15 or so years ago I was riding to a story assignment for the TV station I worked for at the time with a photographer who went on a rant for some reason about not photographing people at what he indelicately called the holiday “bum feeds.” His main concern wasn’t about people being shown, but about people trying to enjoy a rare decent meal without cameras in their faces. That stuck with me for a long time. And still guides us. However, I think completely avoiding showing anyone somewhat denies their existence. So this year I made a different editorial decision. And we do not ever refer to people as “the poor”/”the hungry”/”the homeless.” The word “people” is always included if there is any kind of a reference (I just checked through site search – I do not ever use “poor”). I make no assumptions about anyone here except that – they chose to stand in line to get a turkey and groceries, an amazing act of generosity that Eastridge has engaged in for 10 years.
      Hunger-fighting is a signature coverage issue for WSB – we spend a lot of time and pixels gathering info and banging the drum to remind people to help and to cover those who are reaching out. We try to do our part to help too, being blessed with a warm house and a full cupboard and the ability to donate money/food … and hope that everyone else who can, will too.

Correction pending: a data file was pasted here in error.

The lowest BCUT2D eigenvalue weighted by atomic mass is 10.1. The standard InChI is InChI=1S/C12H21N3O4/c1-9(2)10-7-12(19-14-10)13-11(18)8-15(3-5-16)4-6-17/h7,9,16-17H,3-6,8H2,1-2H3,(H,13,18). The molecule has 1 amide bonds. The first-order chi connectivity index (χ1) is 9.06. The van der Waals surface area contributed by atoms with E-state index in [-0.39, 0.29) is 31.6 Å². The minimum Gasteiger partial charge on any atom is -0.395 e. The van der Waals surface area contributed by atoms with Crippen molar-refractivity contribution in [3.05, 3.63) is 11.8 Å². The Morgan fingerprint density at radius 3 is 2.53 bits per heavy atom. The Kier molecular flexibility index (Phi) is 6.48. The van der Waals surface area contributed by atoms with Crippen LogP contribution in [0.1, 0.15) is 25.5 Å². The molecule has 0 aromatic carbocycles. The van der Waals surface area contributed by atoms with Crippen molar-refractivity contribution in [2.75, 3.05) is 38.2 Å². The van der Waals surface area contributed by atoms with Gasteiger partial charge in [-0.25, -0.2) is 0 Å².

• avrian November 18, 2012 (2:11 pm)

    Thanks Eastridge for supporting the community!

  • DF November 18, 2012 (5:39 pm)

    Yeah better to come up with a more creative angle like the second photo down or simply blurr out those in line I saw the photo earlier before the comments and thought it was not in good taste

  • Nearby Resident November 18, 2012 (10:50 pm)

    There is no shame in needing help. What is shameful is people making it something someone would feel the need to be ashamed of and hide their face about.

  • BCB November 18, 2012 (10:59 pm)